The London real estate market is losing steam with sales struggling to complete.
Tax changes, Brexit uncertainty, higher house prices and difficulties in getting a mortgage approved are making it increasingly hard for people to buy homes in the U.K. capital.
Real estate companies have admitted that a slowdown in sales has affected their profits. London-focused chain Foxtons reported a loss of £2.5 million for the first half of the year, compared to a profit of £3.8 million a year earlier.
Savills also said Friday that residential transactions fell 7 percent in London during the first half of 2018, denting its profits. These were down by 18 percent in the first half of 2018, from a year ago.
Data from Reapit Group, a real estate software company, showed that, on average, houses in the Greater London region were withdrawn from sale after 5.7 months.
Almost two-thirds of London properties for sale that departed the market in 2017 were withdrawn, not sold.
According to Gary Barker, Chief Executive at Reapit, 38 percent of the London-based withdrawals had actually received an offer from a prospective buyer but, in most cases, these were never accepted “indicating that offers fell below the selling price.”
“The market might be constraining because buyers think they should get a good deal due to Brexit fears and sellers not wanting to drop their prices,” he told CNBC via email.
People’s perception of the property market is one of the main reasons for sluggish sales, Sam Cullen, U.K. housebuilders analyst at Berenberg, told reporters.
He said that changes in stamp duty — a tax on purchased properties — are also affecting sales. “If you buy a £1.4 million flat, you have to pay an additional £20,000 in tax duty compared to pre-2014.”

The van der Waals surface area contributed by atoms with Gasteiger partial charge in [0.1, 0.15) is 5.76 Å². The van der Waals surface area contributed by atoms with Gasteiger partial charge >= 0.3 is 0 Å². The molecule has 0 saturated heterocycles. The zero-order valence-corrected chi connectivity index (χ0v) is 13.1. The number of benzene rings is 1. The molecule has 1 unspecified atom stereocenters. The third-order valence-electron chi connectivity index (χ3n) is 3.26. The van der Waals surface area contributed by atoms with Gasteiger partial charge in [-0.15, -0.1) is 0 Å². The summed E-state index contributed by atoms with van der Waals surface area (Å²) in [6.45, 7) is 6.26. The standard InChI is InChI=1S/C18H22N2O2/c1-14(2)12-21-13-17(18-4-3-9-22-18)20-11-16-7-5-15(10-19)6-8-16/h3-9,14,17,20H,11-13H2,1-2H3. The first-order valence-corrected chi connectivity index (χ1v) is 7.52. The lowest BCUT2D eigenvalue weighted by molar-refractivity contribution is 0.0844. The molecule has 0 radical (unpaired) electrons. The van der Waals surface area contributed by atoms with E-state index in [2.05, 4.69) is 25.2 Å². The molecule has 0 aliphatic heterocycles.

More recently, the current government announced in November that first-time buyers buying a home of up to £300,000 would be exempted from stamp duty.
As a result, Cullen said, people are staying in the rental market for longer, saving up to buy a bigger first home while avoiding stamp duty.
At the same time, buyers are being put off by uncertainty regarding the U.K.’s withdrawal from the European Union, which is due to take place on March 29. There’s currently no agreement in place as to Britain and the EU’s relationship after that date.
A number of political and market events last year intensified the drop in house sales. These included the start of the negotiating process that will take the U.K. out of the EU, a snap election in May, and the first increase in interest rates since the financial crisis in November.
According to Reapit’s data, withdrawals of property from the London marketplace peaked in May and November; traditionally, withdrawals peak in July and November.
“The number of sales in London fell by 9 percent in 2017 compared to 2016 — and the weakening had already begun in 2016,” Reapit said in its report. House transactions also fell in the capital due to higher house prices, which grew about 1.1 percent in that year compared to an average of 4.6 percent across the U.K., the company said.